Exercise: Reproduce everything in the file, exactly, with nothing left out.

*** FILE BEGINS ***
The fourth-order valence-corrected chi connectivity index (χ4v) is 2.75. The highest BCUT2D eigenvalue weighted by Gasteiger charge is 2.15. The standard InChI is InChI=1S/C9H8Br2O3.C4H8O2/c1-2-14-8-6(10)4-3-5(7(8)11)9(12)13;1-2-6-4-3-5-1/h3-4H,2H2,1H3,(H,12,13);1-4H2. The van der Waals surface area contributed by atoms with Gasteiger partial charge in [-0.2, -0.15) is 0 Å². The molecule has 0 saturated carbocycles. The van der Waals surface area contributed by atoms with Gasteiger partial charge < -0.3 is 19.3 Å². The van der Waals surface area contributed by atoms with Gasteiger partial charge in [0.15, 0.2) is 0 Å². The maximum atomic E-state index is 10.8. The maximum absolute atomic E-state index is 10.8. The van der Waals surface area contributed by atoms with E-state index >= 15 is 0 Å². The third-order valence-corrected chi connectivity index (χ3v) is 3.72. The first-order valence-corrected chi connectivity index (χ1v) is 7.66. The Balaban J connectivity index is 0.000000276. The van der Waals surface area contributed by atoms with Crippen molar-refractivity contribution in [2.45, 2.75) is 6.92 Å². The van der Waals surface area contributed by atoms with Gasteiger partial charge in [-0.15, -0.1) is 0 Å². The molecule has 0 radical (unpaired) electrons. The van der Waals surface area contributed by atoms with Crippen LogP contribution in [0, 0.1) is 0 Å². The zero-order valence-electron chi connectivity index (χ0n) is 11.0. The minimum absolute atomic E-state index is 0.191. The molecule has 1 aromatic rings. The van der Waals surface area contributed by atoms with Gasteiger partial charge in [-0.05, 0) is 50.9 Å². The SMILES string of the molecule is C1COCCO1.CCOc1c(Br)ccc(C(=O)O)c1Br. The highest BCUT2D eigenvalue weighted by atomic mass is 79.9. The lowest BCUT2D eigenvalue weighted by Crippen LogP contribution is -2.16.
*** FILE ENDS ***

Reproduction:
The fourth-order valence-corrected chi connectivity index (χ4v) is 2.75. The highest BCUT2D eigenvalue weighted by Gasteiger charge is 2.15. The standard InChI is InChI=1S/C9H8Br2O3.C4H8O2/c1-2-14-8-6(10)4-3-5(7(8)11)9(12)13;1-2-6-4-3-5-1/h3-4H,2H2,1H3,(H,12,13);1-4H2. The van der Waals surface area contributed by atoms with Gasteiger partial charge in [-0.2, -0.15) is 0 Å². The molecule has 0 saturated carbocycles. The van der Waals surface area contributed by atoms with Gasteiger partial charge < -0.3 is 19.3 Å². The van der Waals surface area contributed by atoms with Gasteiger partial charge in [0.15, 0.2) is 0 Å². The maximum atomic E-state index is 10.8. The maximum absolute atomic E-state index is 10.8. The van der Waals surface area contributed by atoms with E-state index >= 15 is 0 Å². The third-order valence-corrected chi connectivity index (χ3v) is 3.72. The first-order valence-corrected chi connectivity index (χ1v) is 7.66. The Balaban J connectivity index is 0.000000276. The van der Waals surface area contributed by atoms with Crippen molar-refractivity contribution in [2.45, 2.75) is 6.92 Å². The van der Waals surface area contributed by atoms with Gasteiger partial charge in [-0.15, -0.1) is 0 Å². The molecule has 0 radical (unpaired) electrons. The van der Waals surface area contributed by atoms with Crippen LogP contribution in [0, 0.1) is 0 Å². The zero-order valence-electron chi connectivity index (χ0n) is 11.0. The minimum absolute atomic E-state index is 0.191. The molecule has 1 aromatic rings. The van der Waals surface area contributed by atoms with Gasteiger partial charge in [-0.05, 0) is 50.9 Å². The SMILES string of the molecule is C1COCCO1.CCOc1c(Br)ccc(C(=O)O)c1Br. The highest BCUT2D eigenvalue weighted by atomic mass is 79.9. The lowest BCUT2D eigenvalue weighted by Crippen LogP contribution is -2.16.